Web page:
Khaled Khalafalla’s latest show, Fresh, is certainly an aptly named one. After being the runner-up in the 2011 RAW Comedy competition, the young comic is already looking to move away from his previous comedic styling.
“I’m trying something very different this year. I’m trying to shy away from the race thing and trying to talk a little bit more about myself and be a bit more transparent with my self examination … I’m just diving straight in and telling people exactly what I’m thinking.”
Khalafalla is also taking the audience into consideration more in Fresh and professes the importance of “finding the point of divergence between your thought and theirs. That happens when you create the thought and you let them write it with you. That’s been a very different tactic, as opposed to me trying to write script-formulated jokes and counting the seconds between the comic timing spot that I’ve given myself.”
Despite the success of his previous work, Khalafalla felt the need to present himself with new challenges and to alter the way he approached his act. “I wasn’t happy. I’m so aware that the comedy festival is a factory of comedians, and that I’ve come into a theatre. A show is two parts; one part comedian, one part theatre. The space that you’re in is really important because you have to be able to own it…but so many layers are taken away from the comedian, and that’s no-one’s fault, that’s just the circumstances of the industry. So I come in and the audience is a little bit nervous because they’ve never been in the room before and I’m a little bit nervous because I’ve never been in the room before. So by the time I really nail it and get to the 22nd show, I know the room a bit better, but it’s too late.”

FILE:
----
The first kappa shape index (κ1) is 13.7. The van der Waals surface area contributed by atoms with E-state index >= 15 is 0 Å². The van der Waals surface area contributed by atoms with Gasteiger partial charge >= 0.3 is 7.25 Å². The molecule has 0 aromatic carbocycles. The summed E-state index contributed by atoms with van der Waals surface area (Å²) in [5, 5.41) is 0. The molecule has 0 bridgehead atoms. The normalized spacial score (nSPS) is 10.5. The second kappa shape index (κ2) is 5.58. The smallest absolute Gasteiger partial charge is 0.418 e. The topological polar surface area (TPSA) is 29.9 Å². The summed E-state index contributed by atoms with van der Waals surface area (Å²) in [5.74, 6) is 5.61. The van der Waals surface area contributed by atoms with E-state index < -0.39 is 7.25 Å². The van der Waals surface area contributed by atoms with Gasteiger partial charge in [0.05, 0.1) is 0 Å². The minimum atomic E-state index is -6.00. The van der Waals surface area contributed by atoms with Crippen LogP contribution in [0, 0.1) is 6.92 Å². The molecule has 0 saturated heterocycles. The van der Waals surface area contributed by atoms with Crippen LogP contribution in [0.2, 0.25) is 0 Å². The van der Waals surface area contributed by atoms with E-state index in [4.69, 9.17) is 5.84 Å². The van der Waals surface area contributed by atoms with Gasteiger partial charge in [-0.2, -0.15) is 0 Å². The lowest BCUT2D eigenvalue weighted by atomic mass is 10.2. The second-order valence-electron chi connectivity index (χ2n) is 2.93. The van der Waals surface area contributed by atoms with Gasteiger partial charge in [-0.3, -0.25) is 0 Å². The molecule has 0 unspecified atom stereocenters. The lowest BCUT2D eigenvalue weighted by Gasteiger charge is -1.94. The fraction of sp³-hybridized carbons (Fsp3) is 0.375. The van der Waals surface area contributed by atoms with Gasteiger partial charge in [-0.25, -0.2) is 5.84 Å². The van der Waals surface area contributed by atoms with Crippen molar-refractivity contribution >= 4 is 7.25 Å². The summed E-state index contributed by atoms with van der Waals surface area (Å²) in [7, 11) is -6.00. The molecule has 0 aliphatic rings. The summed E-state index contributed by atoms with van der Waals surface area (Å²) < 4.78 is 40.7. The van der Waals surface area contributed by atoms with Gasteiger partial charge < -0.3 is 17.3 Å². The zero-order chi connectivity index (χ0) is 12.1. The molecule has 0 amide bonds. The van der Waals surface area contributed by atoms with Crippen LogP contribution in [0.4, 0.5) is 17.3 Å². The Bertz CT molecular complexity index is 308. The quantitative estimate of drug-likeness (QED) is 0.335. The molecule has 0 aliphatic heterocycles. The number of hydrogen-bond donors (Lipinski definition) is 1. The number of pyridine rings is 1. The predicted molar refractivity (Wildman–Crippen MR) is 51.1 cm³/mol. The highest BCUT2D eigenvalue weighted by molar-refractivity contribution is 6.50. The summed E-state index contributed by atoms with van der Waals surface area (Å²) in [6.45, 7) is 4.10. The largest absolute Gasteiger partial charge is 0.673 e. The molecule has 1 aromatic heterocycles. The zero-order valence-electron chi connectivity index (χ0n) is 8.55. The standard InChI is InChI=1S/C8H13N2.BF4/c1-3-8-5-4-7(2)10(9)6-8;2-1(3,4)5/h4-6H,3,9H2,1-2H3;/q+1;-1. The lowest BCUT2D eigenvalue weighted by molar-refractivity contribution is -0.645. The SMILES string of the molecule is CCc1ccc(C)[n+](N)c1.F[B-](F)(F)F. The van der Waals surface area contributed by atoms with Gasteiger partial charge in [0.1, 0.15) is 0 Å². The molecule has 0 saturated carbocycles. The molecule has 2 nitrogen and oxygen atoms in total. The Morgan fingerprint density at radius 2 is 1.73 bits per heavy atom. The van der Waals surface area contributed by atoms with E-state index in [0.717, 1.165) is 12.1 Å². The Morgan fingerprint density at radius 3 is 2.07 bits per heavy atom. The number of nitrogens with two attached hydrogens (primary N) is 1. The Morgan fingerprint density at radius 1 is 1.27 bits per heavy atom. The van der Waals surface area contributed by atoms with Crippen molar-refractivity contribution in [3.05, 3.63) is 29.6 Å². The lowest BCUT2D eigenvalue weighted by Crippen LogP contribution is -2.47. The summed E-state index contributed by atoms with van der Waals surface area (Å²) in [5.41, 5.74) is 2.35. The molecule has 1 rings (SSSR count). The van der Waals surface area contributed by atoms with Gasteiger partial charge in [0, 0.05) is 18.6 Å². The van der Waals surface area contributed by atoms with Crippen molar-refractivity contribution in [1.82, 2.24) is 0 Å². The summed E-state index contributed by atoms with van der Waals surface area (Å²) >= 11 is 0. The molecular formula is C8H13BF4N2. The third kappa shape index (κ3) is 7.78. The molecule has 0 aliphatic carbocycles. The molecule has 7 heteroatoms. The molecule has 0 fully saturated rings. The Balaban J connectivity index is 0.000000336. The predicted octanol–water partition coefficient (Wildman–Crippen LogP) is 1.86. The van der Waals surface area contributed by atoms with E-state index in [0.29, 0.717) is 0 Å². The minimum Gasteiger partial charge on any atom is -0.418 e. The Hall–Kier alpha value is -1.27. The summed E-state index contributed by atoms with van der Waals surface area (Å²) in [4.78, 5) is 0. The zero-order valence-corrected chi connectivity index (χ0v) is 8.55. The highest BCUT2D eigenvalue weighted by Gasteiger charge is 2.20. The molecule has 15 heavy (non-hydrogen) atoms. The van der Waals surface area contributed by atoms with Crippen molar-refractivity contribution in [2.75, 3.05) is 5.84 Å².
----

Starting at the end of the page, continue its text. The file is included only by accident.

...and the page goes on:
The comic describes himself as an “absurd visionary” and believes that having more involvement in all aspects of the show will have a positive impact on his performances. “I felt like I reached the threshold of what I could possibly do with my words. I wanted more things. I wanted music, I wanted sound, I wanted lights…That’s what makes me take big leaps and go ‘I want to learn rap, I want to do sound, I want to do colours.’ It’s the need for a change. An insatiable need not to stagnate.”